Over on the AllPsych blog, I just wrote about a study suggesting that reflecting on lessons you’ve learned from life can help with aging.
Now, while I wrote about this study because I find it interesting, I should admit that, as a 28-year-old millennial, I’m no expert on coping with aging. True, I’ll soon be having to deal with the trauma of turning 30, but even then I’ve got another year or so of denial before I reach that point.
But reading the study immediately made me think of something I am familiar with coping with: ADHD.
I think so, and I’m aware of at least a couple major life lessons I’ve learned from having ADHD.
One is to trust your intuition on life decisions. Even if something seems like the right thing to do on paper, if it doesn’t feel right it’s probably not.
For example, even if a job or a career path checks the boxes you’re looking for in theory, it might not be a good fit to you psychologically. It might not mesh with how your brain works, it might not keep you motivated in the long-run – and, specifically, it might not accommodate your ADHD symptoms.
Your intuition can be a good gauge of those factors that are less tangible but ultimately fundamental. The thing with ADHD is that some activities will keep you engaged and hold your attention while many won’t, so you have to listen to your brain when it tells you what it really finds rewarding.
Something else I’ve learned is the need to be cautious about interpreting other people’s behavior from the surface, especially with behaviors that you find frustrating.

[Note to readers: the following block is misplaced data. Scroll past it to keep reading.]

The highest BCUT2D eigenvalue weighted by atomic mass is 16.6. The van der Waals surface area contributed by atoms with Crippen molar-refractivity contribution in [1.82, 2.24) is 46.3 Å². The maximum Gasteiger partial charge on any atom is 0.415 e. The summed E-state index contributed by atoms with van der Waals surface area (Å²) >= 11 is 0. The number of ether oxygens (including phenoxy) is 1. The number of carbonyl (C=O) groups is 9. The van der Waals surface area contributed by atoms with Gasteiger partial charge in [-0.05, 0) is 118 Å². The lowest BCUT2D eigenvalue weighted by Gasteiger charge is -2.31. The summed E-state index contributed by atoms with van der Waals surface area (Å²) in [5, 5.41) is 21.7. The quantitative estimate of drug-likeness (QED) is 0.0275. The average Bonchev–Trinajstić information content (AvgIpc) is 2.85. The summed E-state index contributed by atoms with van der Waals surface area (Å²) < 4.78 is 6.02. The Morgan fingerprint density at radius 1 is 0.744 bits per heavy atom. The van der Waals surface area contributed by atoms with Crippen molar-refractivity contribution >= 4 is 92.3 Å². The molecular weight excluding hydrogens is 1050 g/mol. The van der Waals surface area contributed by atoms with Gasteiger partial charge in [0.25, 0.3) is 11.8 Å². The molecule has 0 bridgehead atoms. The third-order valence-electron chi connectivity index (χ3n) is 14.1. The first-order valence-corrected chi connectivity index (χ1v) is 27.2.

As an ADHDer, I sometimes don’t pay attention when I should, I do things impulsively that turn out to have undesired effects, I make unthinking mistakes, and so on. All those things can give the impression that I simply don’t care, or that I’m not putting in an effort.
That’s not true, though. I want the people around me to not jump to conclusions about the motivations behind behaviors that stem from ADHD symptoms. And so I have to extend that same courtesy to other people. In particular, I have to keep in mind the possibility that when I encounter frustrating behaviors in others, there might be some factors below the surface that shed a different light on things.
I haven’t created an exhaustive list of life lessons I’ve learned from having ADHD, but these are two realizations that jump out at me. My main point here isn’t even the specific lessons I’ve mentioned above, but more generally the fact that I think it’s possible to find personally meaningful lessons in the challenges that ADHD brings.
That said, if you try the exercise of reflecting on ADHD life lessons for yourself, I’d be curious to hear some of the lessons that you’ve learned!